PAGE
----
People have mixed feelings about Georgetown in the Southern Exumas. Some cruisers love it and spend the entire season here. Others come for Regatta when there are lots of activities and then leave. Cruisers who don’t like crowds totally avoid coming to Georgetown because there are usually hundreds of boats here, spread out over numerous anchorages, but still a lot of people. Yet, it is quiet and it is possible to find a place to anchor by yourself.
Georgetown is a small town with many facilities a cruiser needs. There is a well stocked grocery store, the Exuma Market, as well as another smaller one. These are the only grocery stores in the Exumas that aren’t in houses. There are several banks, places to get fuel and propane, a Customs and Immigration office where you can either check in or extend your stay in the Bahamas. Restaurants, rental cars, bus excursions, a Batelco (phone) store, a computer shop, laundromats, a cell phone store, various small shops and much more are available. A pumpout boat comes through the anchorages three times a week and new this year there is a trash boat. This is the first year that cruisers in Georgetown have not had free garbage disposal. Instead there are several ways to get rid of garbage, all for the cost of $2 a small bag and $3 for a large one. Water is free and there is always a line at Exuma Market on the dinghy dock where cruisers fill five gallon jugs to bring back to their boats. Even though we have a watermaker, we still get some free water from town. It’s RO (reverse osmosis) water, and very good. Every morning at 8 am there is a “cruisers net” on the VHF radio. You get to hear the weather, local businesses advertise, and cruisers can come on to try to sell or give away things, share rides to the airport, ask for help, etc. At the end of the net, people are invited to introduce themselves if they just arrived or say goodbye if they are leaving.
Since we arrived here eight days ago, we have walked on several beautiful beaches on the Exuma Sound side and the harbor side. We have played Mexican Train with friends and eaten dinner at the St. Francis. We’ve gone swimming several times at a beach called Flip Flop. We also went with ten other cruisers to Flip Flop Beach one late afternoon for sundowners. Today we went to a talk by a local historian who shared information for more than an hour about the Bahamian culture.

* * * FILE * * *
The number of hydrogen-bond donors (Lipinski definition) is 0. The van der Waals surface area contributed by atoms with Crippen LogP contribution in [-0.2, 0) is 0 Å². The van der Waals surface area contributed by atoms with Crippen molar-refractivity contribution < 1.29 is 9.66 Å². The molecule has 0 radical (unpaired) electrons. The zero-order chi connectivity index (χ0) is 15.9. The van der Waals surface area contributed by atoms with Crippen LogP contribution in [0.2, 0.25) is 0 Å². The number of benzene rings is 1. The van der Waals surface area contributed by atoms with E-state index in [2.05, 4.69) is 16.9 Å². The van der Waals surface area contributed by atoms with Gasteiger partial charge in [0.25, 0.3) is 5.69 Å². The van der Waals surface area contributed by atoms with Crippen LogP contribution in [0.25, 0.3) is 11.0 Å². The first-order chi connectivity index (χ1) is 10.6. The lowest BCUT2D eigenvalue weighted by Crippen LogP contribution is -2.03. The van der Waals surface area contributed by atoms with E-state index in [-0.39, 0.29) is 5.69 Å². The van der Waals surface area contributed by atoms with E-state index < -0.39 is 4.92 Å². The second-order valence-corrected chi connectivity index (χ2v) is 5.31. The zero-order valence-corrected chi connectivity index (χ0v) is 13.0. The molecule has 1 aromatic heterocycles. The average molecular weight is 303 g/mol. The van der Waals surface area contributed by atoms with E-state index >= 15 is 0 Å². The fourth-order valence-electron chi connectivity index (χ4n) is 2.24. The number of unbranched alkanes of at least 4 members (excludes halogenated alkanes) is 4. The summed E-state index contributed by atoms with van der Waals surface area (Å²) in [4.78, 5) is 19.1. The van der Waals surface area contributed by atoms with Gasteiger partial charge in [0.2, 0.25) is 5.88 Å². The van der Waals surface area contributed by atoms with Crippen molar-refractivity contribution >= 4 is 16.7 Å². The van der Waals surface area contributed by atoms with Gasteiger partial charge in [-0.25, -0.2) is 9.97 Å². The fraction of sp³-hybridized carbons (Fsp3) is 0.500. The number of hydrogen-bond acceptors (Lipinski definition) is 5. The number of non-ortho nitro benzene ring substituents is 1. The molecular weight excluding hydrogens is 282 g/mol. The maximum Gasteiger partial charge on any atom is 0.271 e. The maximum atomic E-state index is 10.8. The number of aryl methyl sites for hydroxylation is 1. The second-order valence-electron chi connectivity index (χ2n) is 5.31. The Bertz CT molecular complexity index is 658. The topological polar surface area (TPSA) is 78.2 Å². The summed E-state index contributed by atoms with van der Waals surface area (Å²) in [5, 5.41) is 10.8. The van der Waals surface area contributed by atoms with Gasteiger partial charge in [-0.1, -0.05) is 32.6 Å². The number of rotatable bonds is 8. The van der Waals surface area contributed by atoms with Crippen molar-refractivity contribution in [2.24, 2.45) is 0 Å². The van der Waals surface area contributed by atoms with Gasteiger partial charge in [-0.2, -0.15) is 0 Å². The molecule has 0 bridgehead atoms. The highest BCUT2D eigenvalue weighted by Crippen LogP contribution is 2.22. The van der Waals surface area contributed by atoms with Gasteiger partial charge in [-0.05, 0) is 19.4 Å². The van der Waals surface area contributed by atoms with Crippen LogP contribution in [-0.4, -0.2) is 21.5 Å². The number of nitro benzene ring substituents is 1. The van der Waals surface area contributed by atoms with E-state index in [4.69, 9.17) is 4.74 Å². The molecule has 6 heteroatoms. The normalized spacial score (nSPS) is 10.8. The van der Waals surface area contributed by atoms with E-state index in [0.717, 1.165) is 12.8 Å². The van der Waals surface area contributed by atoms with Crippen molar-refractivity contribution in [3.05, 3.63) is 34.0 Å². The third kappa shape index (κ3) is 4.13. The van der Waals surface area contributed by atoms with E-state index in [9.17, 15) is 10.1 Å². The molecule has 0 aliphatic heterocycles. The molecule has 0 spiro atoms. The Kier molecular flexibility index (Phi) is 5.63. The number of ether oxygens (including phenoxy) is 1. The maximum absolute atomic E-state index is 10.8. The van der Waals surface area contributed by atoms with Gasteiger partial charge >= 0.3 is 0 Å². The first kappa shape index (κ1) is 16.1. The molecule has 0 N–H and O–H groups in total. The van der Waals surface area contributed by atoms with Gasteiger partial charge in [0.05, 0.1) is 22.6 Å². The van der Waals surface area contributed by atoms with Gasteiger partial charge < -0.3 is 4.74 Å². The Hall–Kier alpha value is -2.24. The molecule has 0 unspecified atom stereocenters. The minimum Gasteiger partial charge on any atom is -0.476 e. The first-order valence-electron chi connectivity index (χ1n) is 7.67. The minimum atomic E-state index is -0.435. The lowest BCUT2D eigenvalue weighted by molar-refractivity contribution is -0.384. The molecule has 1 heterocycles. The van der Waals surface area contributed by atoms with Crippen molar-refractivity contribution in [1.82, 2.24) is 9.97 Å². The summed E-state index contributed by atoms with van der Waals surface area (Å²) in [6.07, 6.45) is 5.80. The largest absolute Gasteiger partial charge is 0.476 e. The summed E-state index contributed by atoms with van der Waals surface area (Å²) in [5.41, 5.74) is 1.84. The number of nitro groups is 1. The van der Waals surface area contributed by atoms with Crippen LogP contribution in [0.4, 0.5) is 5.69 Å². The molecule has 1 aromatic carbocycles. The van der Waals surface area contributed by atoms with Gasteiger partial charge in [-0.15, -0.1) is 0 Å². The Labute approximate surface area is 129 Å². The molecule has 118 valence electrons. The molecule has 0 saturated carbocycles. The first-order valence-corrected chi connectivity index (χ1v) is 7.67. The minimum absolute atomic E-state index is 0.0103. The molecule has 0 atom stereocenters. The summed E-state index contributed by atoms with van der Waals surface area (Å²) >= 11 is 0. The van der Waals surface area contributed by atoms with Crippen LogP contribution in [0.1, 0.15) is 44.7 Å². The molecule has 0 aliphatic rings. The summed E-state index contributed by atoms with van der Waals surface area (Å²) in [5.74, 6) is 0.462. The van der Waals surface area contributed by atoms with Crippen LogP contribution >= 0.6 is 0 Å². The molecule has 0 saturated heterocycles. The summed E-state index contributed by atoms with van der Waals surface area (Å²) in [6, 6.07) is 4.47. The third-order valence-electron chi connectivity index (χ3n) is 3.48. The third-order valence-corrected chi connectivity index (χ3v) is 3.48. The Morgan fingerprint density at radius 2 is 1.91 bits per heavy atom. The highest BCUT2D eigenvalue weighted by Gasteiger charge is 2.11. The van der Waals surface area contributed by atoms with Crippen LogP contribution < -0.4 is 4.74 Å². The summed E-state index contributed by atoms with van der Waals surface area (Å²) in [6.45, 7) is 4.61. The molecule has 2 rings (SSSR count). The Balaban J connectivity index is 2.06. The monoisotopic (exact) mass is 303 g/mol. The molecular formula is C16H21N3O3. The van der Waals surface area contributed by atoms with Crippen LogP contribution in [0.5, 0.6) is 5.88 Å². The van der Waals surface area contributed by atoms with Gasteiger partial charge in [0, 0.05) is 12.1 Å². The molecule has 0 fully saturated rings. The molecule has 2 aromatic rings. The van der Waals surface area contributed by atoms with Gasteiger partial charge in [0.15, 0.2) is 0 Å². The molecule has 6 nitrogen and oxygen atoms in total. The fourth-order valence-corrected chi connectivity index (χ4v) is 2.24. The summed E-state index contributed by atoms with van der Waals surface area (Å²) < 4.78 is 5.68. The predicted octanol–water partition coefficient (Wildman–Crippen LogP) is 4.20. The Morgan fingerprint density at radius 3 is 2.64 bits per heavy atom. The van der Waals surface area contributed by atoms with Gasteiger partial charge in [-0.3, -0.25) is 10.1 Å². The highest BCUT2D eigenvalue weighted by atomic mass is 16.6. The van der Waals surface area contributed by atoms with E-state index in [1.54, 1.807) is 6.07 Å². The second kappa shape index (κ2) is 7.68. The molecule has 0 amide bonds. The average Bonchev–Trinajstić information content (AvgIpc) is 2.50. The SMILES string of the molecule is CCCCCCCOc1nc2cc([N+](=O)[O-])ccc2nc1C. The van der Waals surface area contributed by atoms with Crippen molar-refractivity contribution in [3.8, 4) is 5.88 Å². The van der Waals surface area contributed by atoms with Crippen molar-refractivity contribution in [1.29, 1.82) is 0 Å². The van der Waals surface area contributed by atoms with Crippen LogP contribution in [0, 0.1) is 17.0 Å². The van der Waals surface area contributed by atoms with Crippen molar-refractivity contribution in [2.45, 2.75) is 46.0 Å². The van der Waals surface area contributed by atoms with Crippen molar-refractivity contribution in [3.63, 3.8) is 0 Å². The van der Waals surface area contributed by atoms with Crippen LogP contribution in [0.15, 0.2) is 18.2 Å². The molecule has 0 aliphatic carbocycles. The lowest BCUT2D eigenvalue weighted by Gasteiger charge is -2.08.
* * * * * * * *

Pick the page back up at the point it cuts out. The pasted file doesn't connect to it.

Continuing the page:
Normally by the time we get to Georgetown, we need to purchase food and perhaps get money from the local bank ATM, but since we came here so quickly we don’t need anything yet. Tonight we had BLT’s with tomatoes from our “garden” and every morning I have fresh picked strawberries with my yoghurt.
We’ll probably stay here until the end of March and then start heading north through the Exumas, very slowly. If the weather cooperates, we’d like to spend a few days in Long Island, a short sail south of here before heading north.
Unfortunately, Sailor does not like us to leave him alone on the boat, and he LOVES riding in the dinghy. So we are taking little steps to let him know it’s OK if he isn’t always going with us. Mark has gone ashore alone a few times and Sailor is adjusting to that, although he does stare towards where Mark went until he returns and whimpers a bit. Just as he learned when we were at the dock in Stuart that we will return, he’ll eventually learn that here too. We have discovered that he loves to swim. He swims out to us and then swims back and forth between us “letting” us hold him while he rests.
Our anchorage today was so still there were no ripples in the water. In the photo below you can actually see the sandy bottom. We also saw a (harmless) five foot long nurse shark swimming by our boat.
The Exuma Sound beach here is usually deserted with lots of room for Sailor to run off leash and for us to walk. We usually swim on the harbor beaches where there are no big waves.
In the Bahamas, our dinghies are our “cars” and below our dinghy and our friends on Interlude’s dinghy are anchored while we swim nearby on Flip Flop Beach. In the distance are buildings in Georgetown, across Elizabeth Harbor.